What is the difference between growth and income assets?
Growth assets provide capital growth and income assets provide a stable income
Growth assets are assets which generate a return both from capital growth and from the distribution of profits through dividends. Typical growth assets are equities (i.e. shares), infrastructure and property. Growth assets all carry the risk that the investor will lose money or not earn the expected return.
Income assets are generally debt instruments such as cash, term deposits and bonds. These pay interest and the investor gets his investment back at the end of the agreed term. Income assets typically are less risky than growth assets because there is a high expectation that the investor will be able to get his capital back. Because they are less risky, expected returns on income assets are lower than on growth assets.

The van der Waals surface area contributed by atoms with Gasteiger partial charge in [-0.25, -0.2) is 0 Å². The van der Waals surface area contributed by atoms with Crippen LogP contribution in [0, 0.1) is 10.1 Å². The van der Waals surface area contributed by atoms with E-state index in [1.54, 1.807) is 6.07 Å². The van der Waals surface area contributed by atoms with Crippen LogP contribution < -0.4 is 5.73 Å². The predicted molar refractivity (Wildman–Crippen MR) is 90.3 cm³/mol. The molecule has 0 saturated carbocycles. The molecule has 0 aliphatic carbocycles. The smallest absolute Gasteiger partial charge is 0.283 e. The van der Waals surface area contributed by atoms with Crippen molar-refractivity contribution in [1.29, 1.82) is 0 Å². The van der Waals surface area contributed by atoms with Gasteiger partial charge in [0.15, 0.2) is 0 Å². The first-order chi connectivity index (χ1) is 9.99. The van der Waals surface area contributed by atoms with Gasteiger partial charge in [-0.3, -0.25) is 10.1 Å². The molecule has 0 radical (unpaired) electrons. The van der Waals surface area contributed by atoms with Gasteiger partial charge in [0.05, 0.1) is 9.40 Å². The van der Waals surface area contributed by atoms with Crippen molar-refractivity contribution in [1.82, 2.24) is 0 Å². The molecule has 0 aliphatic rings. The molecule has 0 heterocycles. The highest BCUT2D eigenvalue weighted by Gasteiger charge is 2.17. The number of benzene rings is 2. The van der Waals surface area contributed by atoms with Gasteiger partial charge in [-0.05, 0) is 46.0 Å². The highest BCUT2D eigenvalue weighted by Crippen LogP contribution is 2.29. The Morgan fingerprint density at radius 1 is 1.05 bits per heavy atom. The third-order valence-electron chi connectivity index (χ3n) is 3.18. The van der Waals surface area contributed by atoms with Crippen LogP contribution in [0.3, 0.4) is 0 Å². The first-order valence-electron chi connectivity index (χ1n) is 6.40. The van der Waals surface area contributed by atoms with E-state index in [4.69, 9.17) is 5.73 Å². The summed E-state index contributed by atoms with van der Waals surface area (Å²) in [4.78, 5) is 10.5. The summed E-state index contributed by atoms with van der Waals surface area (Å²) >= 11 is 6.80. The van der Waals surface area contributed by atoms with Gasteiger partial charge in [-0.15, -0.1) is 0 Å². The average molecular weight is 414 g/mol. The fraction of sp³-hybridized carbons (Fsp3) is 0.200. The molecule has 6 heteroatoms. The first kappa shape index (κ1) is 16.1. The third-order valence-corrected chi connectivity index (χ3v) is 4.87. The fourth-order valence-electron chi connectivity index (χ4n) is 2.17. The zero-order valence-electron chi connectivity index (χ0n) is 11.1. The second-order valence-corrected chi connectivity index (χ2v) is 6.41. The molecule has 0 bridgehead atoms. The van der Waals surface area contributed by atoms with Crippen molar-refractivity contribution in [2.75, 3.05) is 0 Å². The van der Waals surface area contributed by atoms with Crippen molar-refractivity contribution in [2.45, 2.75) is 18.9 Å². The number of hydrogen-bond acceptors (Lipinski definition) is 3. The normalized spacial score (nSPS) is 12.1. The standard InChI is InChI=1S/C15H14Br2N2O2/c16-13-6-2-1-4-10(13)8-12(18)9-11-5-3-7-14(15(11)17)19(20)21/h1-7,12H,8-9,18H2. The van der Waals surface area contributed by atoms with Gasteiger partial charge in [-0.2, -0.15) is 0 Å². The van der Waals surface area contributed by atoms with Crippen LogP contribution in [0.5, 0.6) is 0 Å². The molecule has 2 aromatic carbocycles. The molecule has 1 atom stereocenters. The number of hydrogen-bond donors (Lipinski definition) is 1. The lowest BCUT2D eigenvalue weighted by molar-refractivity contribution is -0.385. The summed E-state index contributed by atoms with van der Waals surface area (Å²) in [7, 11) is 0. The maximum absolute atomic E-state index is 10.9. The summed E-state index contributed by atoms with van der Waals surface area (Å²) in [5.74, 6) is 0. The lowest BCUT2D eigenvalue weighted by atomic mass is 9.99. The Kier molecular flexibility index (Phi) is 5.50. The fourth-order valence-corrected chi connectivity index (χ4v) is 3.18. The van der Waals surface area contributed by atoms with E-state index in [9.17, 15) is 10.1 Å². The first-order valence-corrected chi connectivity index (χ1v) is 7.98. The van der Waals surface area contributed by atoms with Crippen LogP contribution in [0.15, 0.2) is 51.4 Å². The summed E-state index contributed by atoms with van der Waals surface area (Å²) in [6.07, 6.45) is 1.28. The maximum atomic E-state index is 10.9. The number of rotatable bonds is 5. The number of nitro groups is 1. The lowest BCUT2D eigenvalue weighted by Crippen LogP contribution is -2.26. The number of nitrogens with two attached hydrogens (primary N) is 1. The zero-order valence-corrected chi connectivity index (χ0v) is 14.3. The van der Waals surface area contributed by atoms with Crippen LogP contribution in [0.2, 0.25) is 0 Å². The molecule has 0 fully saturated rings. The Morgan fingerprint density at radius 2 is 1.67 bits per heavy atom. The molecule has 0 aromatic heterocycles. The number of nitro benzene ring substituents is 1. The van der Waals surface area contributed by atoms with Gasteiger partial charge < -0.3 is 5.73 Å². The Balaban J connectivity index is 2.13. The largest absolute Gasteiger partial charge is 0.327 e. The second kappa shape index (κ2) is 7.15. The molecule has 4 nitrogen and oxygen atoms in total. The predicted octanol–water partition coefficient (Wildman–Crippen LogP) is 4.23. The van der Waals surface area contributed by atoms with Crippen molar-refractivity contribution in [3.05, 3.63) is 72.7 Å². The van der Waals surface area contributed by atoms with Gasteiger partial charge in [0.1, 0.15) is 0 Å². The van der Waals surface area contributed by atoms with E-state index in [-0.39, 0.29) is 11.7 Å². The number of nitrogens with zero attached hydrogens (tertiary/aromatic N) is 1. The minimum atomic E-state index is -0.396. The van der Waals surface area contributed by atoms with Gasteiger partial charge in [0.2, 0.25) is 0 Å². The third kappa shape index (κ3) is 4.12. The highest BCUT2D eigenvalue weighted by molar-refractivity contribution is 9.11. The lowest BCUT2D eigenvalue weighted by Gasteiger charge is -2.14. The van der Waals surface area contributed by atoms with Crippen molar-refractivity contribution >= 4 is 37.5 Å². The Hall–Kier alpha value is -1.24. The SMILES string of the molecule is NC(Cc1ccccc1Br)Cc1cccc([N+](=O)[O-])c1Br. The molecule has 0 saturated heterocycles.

Income assets are not always safe, as many NZ investors discovered at the time of the collapse of the finance companies between 2006 and 2012. While NZ Government bonds are extremely safe but pay low-interest rates, bonds issued by heavily indebted companies pay a higher interest rate but have a far larger risk of default.
kōura’s Fixed Income Fund follows strict guidelines aimed at minimising this default risk by investing exclusively in Investment Grade debt, i.e. NZ Government, municipalities and high-quality companies. It also limits its exposure to any single debtor.